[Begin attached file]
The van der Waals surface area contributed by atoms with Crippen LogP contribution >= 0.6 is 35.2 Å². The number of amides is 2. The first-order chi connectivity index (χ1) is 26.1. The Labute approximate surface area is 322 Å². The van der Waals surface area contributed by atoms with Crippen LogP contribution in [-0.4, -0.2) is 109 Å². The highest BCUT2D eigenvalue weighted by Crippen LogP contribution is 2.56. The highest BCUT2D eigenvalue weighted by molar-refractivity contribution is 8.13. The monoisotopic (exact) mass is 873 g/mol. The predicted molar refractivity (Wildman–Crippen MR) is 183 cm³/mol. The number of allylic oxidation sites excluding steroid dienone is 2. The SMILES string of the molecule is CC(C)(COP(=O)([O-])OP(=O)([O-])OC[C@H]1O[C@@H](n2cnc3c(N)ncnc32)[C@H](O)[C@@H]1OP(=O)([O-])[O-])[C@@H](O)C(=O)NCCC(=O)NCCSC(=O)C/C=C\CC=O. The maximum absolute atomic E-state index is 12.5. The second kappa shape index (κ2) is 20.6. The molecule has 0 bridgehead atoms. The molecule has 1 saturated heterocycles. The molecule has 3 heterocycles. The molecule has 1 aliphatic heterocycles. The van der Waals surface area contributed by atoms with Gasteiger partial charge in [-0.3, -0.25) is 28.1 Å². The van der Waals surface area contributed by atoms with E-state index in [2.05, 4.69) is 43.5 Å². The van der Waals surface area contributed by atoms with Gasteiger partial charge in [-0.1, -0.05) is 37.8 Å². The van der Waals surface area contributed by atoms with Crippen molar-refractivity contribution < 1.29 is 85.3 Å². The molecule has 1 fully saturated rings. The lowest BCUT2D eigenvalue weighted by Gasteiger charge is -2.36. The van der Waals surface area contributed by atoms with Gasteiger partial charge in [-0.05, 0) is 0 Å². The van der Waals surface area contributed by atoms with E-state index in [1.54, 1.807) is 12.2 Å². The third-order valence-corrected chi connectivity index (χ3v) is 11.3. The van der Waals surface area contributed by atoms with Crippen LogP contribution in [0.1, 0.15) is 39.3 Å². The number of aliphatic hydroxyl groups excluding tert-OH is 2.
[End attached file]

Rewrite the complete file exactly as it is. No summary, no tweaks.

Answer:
The van der Waals surface area contributed by atoms with Crippen LogP contribution >= 0.6 is 35.2 Å². The number of amides is 2. The first-order chi connectivity index (χ1) is 26.1. The Labute approximate surface area is 322 Å². The van der Waals surface area contributed by atoms with Crippen LogP contribution in [-0.4, -0.2) is 109 Å². The highest BCUT2D eigenvalue weighted by Crippen LogP contribution is 2.56. The highest BCUT2D eigenvalue weighted by molar-refractivity contribution is 8.13. The monoisotopic (exact) mass is 873 g/mol. The predicted molar refractivity (Wildman–Crippen MR) is 183 cm³/mol. The number of allylic oxidation sites excluding steroid dienone is 2. The SMILES string of the molecule is CC(C)(COP(=O)([O-])OP(=O)([O-])OC[C@H]1O[C@@H](n2cnc3c(N)ncnc32)[C@H](O)[C@@H]1OP(=O)([O-])[O-])[C@@H](O)C(=O)NCCC(=O)NCCSC(=O)C/C=C\CC=O. The maximum absolute atomic E-state index is 12.5. The second kappa shape index (κ2) is 20.6. The molecule has 0 bridgehead atoms. The molecule has 1 saturated heterocycles. The molecule has 3 heterocycles. The molecule has 1 aliphatic heterocycles. The van der Waals surface area contributed by atoms with Gasteiger partial charge in [-0.3, -0.25) is 28.1 Å². The van der Waals surface area contributed by atoms with E-state index in [2.05, 4.69) is 43.5 Å². The van der Waals surface area contributed by atoms with Gasteiger partial charge in [-0.1, -0.05) is 37.8 Å². The van der Waals surface area contributed by atoms with Crippen molar-refractivity contribution < 1.29 is 85.3 Å². The molecule has 1 fully saturated rings. The lowest BCUT2D eigenvalue weighted by Gasteiger charge is -2.36. The van der Waals surface area contributed by atoms with Gasteiger partial charge in [-0.05, 0) is 0 Å². The van der Waals surface area contributed by atoms with E-state index in [1.54, 1.807) is 12.2 Å². The third-order valence-corrected chi connectivity index (χ3v) is 11.3. The van der Waals surface area contributed by atoms with Crippen LogP contribution in [0.1, 0.15) is 39.3 Å². The number of aliphatic hydroxyl groups excluding tert-OH is 2.